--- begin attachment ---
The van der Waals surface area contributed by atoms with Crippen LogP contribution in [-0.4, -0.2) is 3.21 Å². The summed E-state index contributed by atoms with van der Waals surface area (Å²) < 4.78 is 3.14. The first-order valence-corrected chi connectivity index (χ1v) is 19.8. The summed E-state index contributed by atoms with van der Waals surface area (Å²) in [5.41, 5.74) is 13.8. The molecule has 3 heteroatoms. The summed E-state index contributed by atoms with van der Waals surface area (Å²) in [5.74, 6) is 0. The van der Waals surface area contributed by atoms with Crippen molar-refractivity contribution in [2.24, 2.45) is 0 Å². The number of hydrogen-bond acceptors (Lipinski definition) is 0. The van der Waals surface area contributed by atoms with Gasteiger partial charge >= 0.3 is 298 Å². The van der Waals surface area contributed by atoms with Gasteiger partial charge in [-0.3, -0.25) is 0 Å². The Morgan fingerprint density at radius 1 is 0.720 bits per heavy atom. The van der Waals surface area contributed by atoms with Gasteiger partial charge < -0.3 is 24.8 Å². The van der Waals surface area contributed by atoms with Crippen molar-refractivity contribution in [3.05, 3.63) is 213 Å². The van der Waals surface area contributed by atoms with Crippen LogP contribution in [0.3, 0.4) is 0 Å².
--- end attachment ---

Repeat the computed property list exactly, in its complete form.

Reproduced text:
The van der Waals surface area contributed by atoms with Crippen LogP contribution in [-0.4, -0.2) is 3.21 Å². The summed E-state index contributed by atoms with van der Waals surface area (Å²) < 4.78 is 3.14. The first-order valence-corrected chi connectivity index (χ1v) is 19.8. The summed E-state index contributed by atoms with van der Waals surface area (Å²) in [5.41, 5.74) is 13.8. The molecule has 3 heteroatoms. The summed E-state index contributed by atoms with van der Waals surface area (Å²) in [5.74, 6) is 0. The van der Waals surface area contributed by atoms with Crippen molar-refractivity contribution in [2.24, 2.45) is 0 Å². The number of hydrogen-bond acceptors (Lipinski definition) is 0. The van der Waals surface area contributed by atoms with Gasteiger partial charge >= 0.3 is 298 Å². The van der Waals surface area contributed by atoms with Gasteiger partial charge in [-0.3, -0.25) is 0 Å². The Morgan fingerprint density at radius 1 is 0.720 bits per heavy atom. The van der Waals surface area contributed by atoms with Gasteiger partial charge < -0.3 is 24.8 Å². The van der Waals surface area contributed by atoms with Crippen molar-refractivity contribution in [3.05, 3.63) is 213 Å². The van der Waals surface area contributed by atoms with Crippen LogP contribution in [0.3, 0.4) is 0 Å².